• Coupled end 160 of fork 114 includes a plurality of bearing surfaces 164 that are slidably engaged with upward vertically facing channels 126 in base elements 118 b, 118 c. In an exemplary embodiment, bearing surfaces 164 are constructed from nylon, Delrin®, Teflon®, or other low friction material. Bearing surfaces 164 have a generally t-shaped cross-section so that bearing surfaces 164 are retained within channels 126.
  • Tie rod 125 has a first end 166 fixedly connected to side wall 156. First end 166 of tie rod 125 is located at an approximate location where rear wheel 58 rests on fork 114 to provide vertical support of fork 114 when the weight of wheelchair 54 and user are on fork 114 and fork 114 is not resting on floor 60. A second, or rail, end 168 of tie rod 125 includes a bearing surface 170 that is slidably inserted into channel 122 in side element 118 a. Similar to bearing surfaces 164, bearing surface 170 can be constructed from nylon, Delrin®, Teflon®, or other low friction material. Bearing surface 170 has a generally t-shaped cross-section so that bearing surface 170 is retained within channel 122. As fork 114 moves along rail assembly 110, second end 168 of tie rod 125 slides along channel 122.
  • Speed bumps 172, 173 are used on the top surface 174 of fork 114 to provide stops for the wheels 58, 59 of wheelchair 54 and to restrict wheelchair 54 from rolling off forks 114, 116 while lift 100 is in operation. In an exemplary embodiment, two rear wheel speed bumps 172 are located toward a coupled end 160 of fork 114, while a single front wheel speed bump 173 is located toward a free end 162 of fork 114. Rear wheel speed bumps 172 and forward wheel speed bump 173 are spaced so that, when wheelchair 54 is on forks 114, 116, the rear wheel 58 of wheelchair 54 is located between rear wheel speed bumps 172 and the front wheel 59 of wheelchair 54 is located on the coupled end side of front wheel speed bump 173.
  • Alternatively, as shown in FIGS. 9 and 10, a biased positive stop 176 can be mounted on free end 162 of fork 114. Positive stop 176 is located between front wheel 59 and free end 162 of fork 114 to restrict front wheel 59 from rolling off free end 162 of fork 114 when fork 114 is off of the floor 60.
  • Positive stop 176 includes an upper plate 178 that extends above top surface 174 of fork 114. Upper plate 178 has a wheel engaging end 180 and a pivot end 182. Pivot end 182 is pivotally coupled to fork 114, such as through side walls 156, 158 of fork 114 via a pivot pin 184. Pivot end 182 also includes a first toothed gear 185. Positive stop 176 also includes a lower plate 186 that extends below fork 114. Lower plate 186 has a floor engaging end 188 and a pivot end 190. Pivot end 190 can be pivotally coupled along the same axis as pivot end 182 of upper plate 178. Pivot end 190 also includes a second toothed gear 192 that is engaged with first toothed gear 184. A biasing member 194, such as, for example, a torsion spring, is wrapped around pivot pin 184 with its ends engaging upper plate 178 and lower plate 186, respectively, to bias wheel engaging end 180 away from floor engaging end 188.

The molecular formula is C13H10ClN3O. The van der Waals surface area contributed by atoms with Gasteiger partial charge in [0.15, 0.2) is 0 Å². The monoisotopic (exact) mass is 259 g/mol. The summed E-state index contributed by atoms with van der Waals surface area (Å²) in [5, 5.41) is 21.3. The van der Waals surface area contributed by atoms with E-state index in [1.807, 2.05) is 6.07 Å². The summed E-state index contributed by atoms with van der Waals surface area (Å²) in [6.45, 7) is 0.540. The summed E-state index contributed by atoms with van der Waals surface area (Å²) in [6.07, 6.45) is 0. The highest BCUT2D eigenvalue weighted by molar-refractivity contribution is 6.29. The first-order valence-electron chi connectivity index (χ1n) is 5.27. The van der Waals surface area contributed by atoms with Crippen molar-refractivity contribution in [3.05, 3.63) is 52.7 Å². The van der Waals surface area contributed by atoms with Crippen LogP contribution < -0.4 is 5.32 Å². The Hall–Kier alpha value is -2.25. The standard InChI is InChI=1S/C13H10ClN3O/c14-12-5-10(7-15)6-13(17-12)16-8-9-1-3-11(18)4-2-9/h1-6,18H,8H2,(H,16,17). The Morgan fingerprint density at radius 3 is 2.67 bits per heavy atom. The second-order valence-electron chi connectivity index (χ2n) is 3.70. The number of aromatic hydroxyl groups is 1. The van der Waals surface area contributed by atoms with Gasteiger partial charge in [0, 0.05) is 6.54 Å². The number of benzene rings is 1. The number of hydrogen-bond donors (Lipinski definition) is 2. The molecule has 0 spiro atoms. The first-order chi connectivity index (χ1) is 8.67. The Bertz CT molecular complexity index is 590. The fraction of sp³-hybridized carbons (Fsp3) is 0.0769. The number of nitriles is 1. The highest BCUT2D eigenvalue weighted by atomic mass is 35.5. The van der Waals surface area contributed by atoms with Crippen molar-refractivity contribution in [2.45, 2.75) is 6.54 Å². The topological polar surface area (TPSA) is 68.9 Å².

• When fork 114 is in the air, such as when lift 100 is above the floor 60 (as shown in FIG. 9), biasing member 194 biases wheel engaging end 180 upward, away from fork 114, and floor engaging end 188, downward, also away from fork 114. Wheel engaging end 180 extends sufficiently high from fork 114 to restrict front wheel 59 from rolling over wheel engaging end 180.
  • As fork 114 approaches floor 60, floor engaging end 188 engages floor 60, forcing floor engaging end 188 toward fork 60. Second toothed gear 192 rotates about its axis, and the engagement of second toothed gear 192 with first toothed gear 184 rotates first toothed gear 184 so that upper plate 178 also pivots its axis, lowering wheel engaging end 180 of upper plate 178 downward, toward the top of fork 114 (as shown in FIG. 10), allowing front wheel 59 to roll over upper plate 178 and off the free end 162 of fork 114.
  • Referring back to FIG. 2, an electric motor 134 powers fork 114 to move up and down rail 118. Electric motor is DC operated and is bi-directional. As shown in FIG. 2, electric motor 134 is coupled to a bracket 202, which in turn is coupled to side wall 158 of fork 114. Bracket 202 is also slidingly engaged with channel 132 in rail 118 to take a portion of the weight of motor 132 and bracket 202.
  • Electric motor 134 also has an output shaft 204 that is coupled to gear 122. As output shaft 204 rotates, gear 122 rotates. The engagement of gear 122 with rack 120 drives gear 122 up and down rack 120, depending on the direction of rotation of output shaft 204. Because motor 134 is coupled to fork 114, the rotation of gear 122 up and down rack 120 also drives fork 114 up and down rack 120. Motor 134 is mounted to fork 114 such that the weight of fork 114 is on one side of gear 122 and the weight of motor 134 is on an opposing side of gear 122, providing a counter-balance effect.